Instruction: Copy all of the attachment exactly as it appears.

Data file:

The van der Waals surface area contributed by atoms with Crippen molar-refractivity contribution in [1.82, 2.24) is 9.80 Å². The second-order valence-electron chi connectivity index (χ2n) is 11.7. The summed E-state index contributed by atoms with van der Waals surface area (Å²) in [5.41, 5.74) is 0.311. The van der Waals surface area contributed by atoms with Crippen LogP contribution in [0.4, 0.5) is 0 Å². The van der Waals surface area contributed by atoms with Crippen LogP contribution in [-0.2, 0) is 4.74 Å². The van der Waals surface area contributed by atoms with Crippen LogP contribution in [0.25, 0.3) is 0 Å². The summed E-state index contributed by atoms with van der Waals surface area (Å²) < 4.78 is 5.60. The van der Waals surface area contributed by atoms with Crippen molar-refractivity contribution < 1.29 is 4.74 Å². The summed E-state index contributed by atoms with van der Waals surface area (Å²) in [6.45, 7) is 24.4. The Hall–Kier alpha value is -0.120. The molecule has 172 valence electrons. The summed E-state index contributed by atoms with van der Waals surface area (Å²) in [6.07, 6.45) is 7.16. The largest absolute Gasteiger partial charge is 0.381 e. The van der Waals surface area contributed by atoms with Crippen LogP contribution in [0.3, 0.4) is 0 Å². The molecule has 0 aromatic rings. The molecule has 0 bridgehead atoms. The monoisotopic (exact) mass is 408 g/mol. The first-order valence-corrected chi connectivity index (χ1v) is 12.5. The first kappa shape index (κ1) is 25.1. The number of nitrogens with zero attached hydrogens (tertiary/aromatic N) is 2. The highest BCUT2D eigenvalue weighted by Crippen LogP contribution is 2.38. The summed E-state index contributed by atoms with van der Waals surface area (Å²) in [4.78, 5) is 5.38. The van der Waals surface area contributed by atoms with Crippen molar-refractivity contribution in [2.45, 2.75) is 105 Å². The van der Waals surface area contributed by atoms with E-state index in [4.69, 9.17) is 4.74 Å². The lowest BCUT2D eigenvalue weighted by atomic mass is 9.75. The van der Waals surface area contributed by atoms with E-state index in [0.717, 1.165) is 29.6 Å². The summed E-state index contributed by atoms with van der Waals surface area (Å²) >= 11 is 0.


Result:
The van der Waals surface area contributed by atoms with Crippen molar-refractivity contribution in [1.82, 2.24) is 9.80 Å². The second-order valence-electron chi connectivity index (χ2n) is 11.7. The summed E-state index contributed by atoms with van der Waals surface area (Å²) in [5.41, 5.74) is 0.311. The van der Waals surface area contributed by atoms with Crippen LogP contribution in [0.4, 0.5) is 0 Å². The van der Waals surface area contributed by atoms with Crippen LogP contribution in [-0.2, 0) is 4.74 Å². The van der Waals surface area contributed by atoms with Crippen LogP contribution in [0.25, 0.3) is 0 Å². The summed E-state index contributed by atoms with van der Waals surface area (Å²) < 4.78 is 5.60. The van der Waals surface area contributed by atoms with Crippen molar-refractivity contribution < 1.29 is 4.74 Å². The summed E-state index contributed by atoms with van der Waals surface area (Å²) in [6.45, 7) is 24.4. The Hall–Kier alpha value is -0.120. The molecule has 172 valence electrons. The summed E-state index contributed by atoms with van der Waals surface area (Å²) in [6.07, 6.45) is 7.16. The largest absolute Gasteiger partial charge is 0.381 e. The van der Waals surface area contributed by atoms with Crippen LogP contribution in [0.3, 0.4) is 0 Å². The molecule has 0 aromatic rings. The molecule has 0 bridgehead atoms. The monoisotopic (exact) mass is 408 g/mol. The first-order valence-corrected chi connectivity index (χ1v) is 12.5. The first kappa shape index (κ1) is 25.1. The number of nitrogens with zero attached hydrogens (tertiary/aromatic N) is 2. The highest BCUT2D eigenvalue weighted by Crippen LogP contribution is 2.38. The summed E-state index contributed by atoms with van der Waals surface area (Å²) in [4.78, 5) is 5.38. The van der Waals surface area contributed by atoms with Crippen molar-refractivity contribution in [2.45, 2.75) is 105 Å². The van der Waals surface area contributed by atoms with E-state index in [4.69, 9.17) is 4.74 Å². The lowest BCUT2D eigenvalue weighted by atomic mass is 9.75. The van der Waals surface area contributed by atoms with E-state index in [0.717, 1.165) is 29.6 Å². The summed E-state index contributed by atoms with van der Waals surface area (Å²) >= 11 is 0.